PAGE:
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Documentary: Waithira

Director: Eva Munyiri

Cinematography: Eva Munyiri

Director Eva Munyiri explores the life and legacy of her late grandmother, in the touching visual biography, Waithira. The premise of this documentary was inspired by Munyiri’s belief that though she barely knew her grandmother, Cucu Waithira, she had a hand in shaping the woman Munyiri is today. As a competing documentary, Waithira is no mere story about a woman’s journey of self-discovery; it is a narrative about the pertinence of preserving the generational teachings of African women.

The narratives of Waithira enact the different experiences of a family inspired by their late grandmother. These stories, captured through Munyiri’s cinematography, recount major periods and moments of family members who candidly share how Cucu Waithira personally inspired their decisions and shaped their resilience. The manner in which Munyiri uses interviews and visual narratives to highlight the contrast between the experiences shared by different generations emphasises just how much knowledge is lost from one generation to the next.

“We are the generation that has forgotten”, remarks Munyiri, referring to how little she knows about the issues of colonialism and migration issues encountered by her Kikuyu people, who hail from from Kenya. This notion is reinforced through the descriptions weaved by the various generations within Munyiri’s family. The account of Munyiri’s uncle reflects his knowledge about the struggles of the Kikuyu people. This differs from her cousin's account, who makes little reference to the history of the Kikuyu people; choosing rather to share current life experiences. This reinforces Munyiri’s statement of “the generation that has forgotten”.

The audience soon discovers that this notion of not knowing about one’s personal history is through no fault of Munyiri’s own. The generation of Munyiri’s parents hesitated to share their hardships because they did not want to traumatise their children. What’s more, the history of indigenous people is rarely taught in schools. Though this documentary is a personal reflection, its theme of the preservation of indigenous history is one of great importance in the entire African continent, making Waithira a timely and significant piece.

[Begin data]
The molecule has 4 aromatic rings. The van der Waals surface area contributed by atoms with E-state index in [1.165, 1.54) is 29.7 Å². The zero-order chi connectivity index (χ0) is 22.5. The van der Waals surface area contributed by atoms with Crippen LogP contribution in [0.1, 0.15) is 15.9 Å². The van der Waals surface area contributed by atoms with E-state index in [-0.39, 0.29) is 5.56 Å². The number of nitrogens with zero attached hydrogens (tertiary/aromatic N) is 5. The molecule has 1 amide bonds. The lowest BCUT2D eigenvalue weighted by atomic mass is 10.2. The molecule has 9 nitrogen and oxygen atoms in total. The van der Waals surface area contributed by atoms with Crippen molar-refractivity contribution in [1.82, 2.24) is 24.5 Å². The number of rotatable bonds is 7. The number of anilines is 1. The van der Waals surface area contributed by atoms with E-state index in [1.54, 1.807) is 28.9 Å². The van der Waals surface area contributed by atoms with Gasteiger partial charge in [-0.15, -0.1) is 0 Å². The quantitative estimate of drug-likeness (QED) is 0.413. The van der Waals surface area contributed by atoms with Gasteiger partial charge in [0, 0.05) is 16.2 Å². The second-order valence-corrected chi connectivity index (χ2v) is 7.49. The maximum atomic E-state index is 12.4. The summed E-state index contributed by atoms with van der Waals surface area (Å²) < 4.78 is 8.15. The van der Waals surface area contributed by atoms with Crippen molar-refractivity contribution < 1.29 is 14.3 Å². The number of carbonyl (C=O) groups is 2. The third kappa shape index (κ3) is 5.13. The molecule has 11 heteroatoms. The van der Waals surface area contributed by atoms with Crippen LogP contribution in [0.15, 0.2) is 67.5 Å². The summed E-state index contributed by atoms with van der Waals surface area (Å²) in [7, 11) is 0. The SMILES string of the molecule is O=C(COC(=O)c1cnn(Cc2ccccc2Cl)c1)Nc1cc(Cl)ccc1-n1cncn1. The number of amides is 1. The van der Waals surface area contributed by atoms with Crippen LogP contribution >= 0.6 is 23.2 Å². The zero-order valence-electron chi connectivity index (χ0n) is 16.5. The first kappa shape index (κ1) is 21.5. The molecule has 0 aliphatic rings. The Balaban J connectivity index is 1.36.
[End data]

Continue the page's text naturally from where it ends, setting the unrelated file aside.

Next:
What could possibly confuse the audience is the rigid flow from one interview to the next, as there is no thematic link between each interview. This however, does not take away from the relatable narratives shared by the members of Munyiri’s family. The use of narration and personal imagery pulls at one’s heartstrings, further connecting the audience with the story of the late Waithira. Waithira, is a not only a tribute to a woman whose life inspired Munyiri’s parents, but Munyiri herself.

This story emanates from the Student Media Lab, a collaborative student-reporting project spearheaded by the Centre for Communication Media and Society in partnership with The Durban International Film Festival. The views of this article reflect the opinions of the student reviewer, Nongcebo Ngcobo. MaNgcobo is a Culture, Communications and Media Studies student at the University of KwaZulu Natal. Give her pizza, and you’ve won her heart.